In the United States between 1998 and 2007, around 1,500 people were infected with meningococcal disease, a type of meningitis, according to the National Meningitis Association. The bacterium Neisseria meningitidis causes meningococcal disease, with the majority of cases occurring in children and adolescents. When a person becomes infected, Neisseria meningitidis causes an inflammation of the meninges, which cover both the spinal cord and the brain. Symptoms of meningococcal disease include photophobia (a sensitivity to light, purpura (bruise-like areas), a severe headache, nausea, vomiting, petechiae (a rash that has pinpoint red spots), and a stiff neck. Some patients with meningococcal disease may have rapid breathing, decreased consciousness and agitation.
Meningococcal disease can be deadly. The National Meningitis Association noted that 11 percent of those infected will die, with MedlinePlus adding that those at highest risk for dying from meningococcal disease are young children and adults who are over age 50. Two vaccines exist in the United States: meningococcal polysaccharide vaccine and meningococcal conjugate vaccine. But nearly half of preteens and teens in the United States have not been vaccinated, according to Voices of Meningitis. Even more shocking is the number of preteens and teens who engage in risky behaviors that put them at greater risk for contracting meningococcal disease.
The National Association of School Nurses, in collaboration with Sanofi Pasteur, recently conducted a survey on meningococcal disease. Linda Davis-Alldritt, MA, BSN, RN, FNASN, FASHA, the president of the National Association of School Nurses, told EmpowHer “the survey found that while most preteens and teens are aware that certain activities can increase their risk of getting meningitis, like sharing eating utensils, water bottles or drinking glasses, and even kissing, 82 percent still engage in these activities. That is why school nurses across the country have joined the Voices of Meningitis campaign, so we can help educate about the dangers of this disease, how it’s spread and the importance of prevention through vaccination.”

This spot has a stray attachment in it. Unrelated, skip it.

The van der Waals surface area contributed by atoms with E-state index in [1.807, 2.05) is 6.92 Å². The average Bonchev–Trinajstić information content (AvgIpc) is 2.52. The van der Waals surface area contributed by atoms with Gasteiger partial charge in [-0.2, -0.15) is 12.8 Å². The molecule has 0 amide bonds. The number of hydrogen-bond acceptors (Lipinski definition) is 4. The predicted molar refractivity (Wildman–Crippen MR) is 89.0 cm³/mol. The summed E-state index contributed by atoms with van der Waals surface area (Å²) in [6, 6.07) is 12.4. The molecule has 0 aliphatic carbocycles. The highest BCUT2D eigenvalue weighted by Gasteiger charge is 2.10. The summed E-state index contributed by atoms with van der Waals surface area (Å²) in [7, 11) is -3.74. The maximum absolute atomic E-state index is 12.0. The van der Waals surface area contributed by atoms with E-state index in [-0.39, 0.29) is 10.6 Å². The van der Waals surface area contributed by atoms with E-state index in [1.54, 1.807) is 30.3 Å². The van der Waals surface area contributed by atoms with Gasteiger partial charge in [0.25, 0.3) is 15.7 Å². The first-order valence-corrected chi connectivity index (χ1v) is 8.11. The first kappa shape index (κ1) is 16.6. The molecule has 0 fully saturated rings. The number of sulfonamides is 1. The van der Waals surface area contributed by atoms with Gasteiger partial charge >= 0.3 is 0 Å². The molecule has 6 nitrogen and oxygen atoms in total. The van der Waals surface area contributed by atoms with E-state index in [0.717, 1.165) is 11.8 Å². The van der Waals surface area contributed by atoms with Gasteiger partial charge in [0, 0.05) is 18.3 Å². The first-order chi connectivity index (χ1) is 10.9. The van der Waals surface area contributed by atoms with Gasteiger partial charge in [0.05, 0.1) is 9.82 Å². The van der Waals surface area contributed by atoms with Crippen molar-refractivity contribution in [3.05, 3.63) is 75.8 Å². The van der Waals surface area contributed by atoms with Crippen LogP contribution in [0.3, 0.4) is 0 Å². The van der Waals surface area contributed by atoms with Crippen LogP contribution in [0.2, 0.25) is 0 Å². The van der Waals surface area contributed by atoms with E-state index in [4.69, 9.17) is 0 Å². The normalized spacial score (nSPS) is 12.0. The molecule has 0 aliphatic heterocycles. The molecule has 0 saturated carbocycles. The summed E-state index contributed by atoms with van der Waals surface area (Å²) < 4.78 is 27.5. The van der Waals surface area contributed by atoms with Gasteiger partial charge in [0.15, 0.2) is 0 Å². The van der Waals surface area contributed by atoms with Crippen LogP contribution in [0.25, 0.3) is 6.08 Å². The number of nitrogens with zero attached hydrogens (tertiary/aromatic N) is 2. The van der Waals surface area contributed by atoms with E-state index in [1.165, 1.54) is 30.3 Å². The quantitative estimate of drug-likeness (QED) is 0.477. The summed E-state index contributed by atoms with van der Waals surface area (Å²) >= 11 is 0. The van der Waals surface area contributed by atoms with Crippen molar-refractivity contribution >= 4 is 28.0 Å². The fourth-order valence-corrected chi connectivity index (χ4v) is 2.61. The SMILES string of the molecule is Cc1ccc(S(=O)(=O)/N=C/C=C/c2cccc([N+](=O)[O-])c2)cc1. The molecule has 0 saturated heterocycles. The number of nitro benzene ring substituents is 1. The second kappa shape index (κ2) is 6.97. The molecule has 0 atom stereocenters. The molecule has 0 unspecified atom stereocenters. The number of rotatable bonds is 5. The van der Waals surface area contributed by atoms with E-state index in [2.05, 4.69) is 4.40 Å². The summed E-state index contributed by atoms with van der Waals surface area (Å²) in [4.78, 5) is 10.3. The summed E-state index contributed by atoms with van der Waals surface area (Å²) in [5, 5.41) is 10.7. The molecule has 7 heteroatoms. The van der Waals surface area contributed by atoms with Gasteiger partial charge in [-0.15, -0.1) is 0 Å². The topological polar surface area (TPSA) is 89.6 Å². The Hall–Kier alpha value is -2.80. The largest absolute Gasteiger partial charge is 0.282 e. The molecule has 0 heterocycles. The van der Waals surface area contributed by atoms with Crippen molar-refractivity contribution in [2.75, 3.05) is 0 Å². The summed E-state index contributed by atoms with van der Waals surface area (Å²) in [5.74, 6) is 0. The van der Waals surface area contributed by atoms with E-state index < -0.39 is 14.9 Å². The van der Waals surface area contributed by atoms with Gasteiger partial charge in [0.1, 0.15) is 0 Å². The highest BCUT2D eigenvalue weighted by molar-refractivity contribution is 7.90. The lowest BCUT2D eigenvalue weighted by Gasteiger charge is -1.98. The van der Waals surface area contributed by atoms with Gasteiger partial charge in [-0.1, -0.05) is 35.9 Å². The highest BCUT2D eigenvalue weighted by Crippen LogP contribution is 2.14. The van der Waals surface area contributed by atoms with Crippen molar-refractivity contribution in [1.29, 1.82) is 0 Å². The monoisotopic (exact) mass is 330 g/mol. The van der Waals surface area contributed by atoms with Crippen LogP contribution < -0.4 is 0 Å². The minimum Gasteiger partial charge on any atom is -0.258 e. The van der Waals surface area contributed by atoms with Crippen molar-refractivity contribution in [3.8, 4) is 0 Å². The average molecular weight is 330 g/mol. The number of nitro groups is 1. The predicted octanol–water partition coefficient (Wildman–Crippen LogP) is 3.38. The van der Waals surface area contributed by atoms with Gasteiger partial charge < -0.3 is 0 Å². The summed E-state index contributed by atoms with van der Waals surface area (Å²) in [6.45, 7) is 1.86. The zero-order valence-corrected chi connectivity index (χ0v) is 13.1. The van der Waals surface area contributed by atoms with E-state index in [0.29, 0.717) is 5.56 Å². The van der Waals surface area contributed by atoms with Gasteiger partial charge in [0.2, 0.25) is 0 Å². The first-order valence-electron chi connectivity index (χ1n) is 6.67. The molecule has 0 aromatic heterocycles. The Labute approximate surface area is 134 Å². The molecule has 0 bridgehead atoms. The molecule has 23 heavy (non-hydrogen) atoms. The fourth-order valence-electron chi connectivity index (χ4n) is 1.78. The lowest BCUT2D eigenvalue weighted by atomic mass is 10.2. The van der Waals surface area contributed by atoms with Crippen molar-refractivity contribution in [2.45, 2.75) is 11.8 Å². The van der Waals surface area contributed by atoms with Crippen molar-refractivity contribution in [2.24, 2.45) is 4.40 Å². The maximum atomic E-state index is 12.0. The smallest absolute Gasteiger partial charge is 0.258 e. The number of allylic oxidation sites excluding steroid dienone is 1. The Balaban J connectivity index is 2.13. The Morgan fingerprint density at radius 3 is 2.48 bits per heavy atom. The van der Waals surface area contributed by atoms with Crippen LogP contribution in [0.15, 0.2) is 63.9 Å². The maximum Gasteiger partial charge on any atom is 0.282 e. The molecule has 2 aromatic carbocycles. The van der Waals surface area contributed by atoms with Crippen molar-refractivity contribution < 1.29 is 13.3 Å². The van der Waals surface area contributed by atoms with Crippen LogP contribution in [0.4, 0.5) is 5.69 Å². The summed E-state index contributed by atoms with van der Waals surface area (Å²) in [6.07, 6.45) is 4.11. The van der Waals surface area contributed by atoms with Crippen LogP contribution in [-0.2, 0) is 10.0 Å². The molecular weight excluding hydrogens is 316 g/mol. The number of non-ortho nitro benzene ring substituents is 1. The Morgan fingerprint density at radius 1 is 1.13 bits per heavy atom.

The Voices of Meningitis campaign encourages parents to be aware of the dangers of meningococcal disease and to get their children vaccinated. “Meningococcal disease may be rare, but the impact it has on families is often devastating. The disease moves very quickly and can be easily misdiagnosed because early symptoms are similar to other common viral illnesses. This disease can take a child’s life in just a single day or leave those who survive with long-term health complications like loss of arms and legs, brain damage, organ damage and hearing loss.
Preteens and teens are at greater risk for getting meningitis, and health officials recommend they be vaccinated beginning at age 11, with a booster dose by 18 years of age. Vaccination is the best way to help protect against the disease so I encourage parents to talk with their child’s school nurse or health- are provider to learn more,” stated Davis-Alldritt. Parents can also get more information from the Voices of Meningitis campaign from their website www.VoicesOfMeningitis.org or their Facebook page Raise Your Voice Against Meningitis.
National Meningitis Association. Meningitis Statistics. Web. 29 August 2011
A.D.A.M. Meningitis – Meningococcal. MedlinePlus, 2010. Web. 29 August 2011
Centers for Disease Control and Prevention. Vaccines and Preventable Diseases: Meningococcal Vaccination. Web. 29 August 2011
Voices of Meningitis. Get the Facts About Meningitis. Web. 29 August 2011
Voices of Meningitis. Vast Majority of Preteens and Teens Engage in Activities That May Put Them at Risk for Contracting Meningitis. Web. 29 August 2011
Interview with Linda Davis-Alldritt, MA, BSN, RN, FNASN, FASHA. Email. 26 August 2011
Reviewed August 29, 2011
by Michele Blacksberg R.N.
Edited by Jody Smith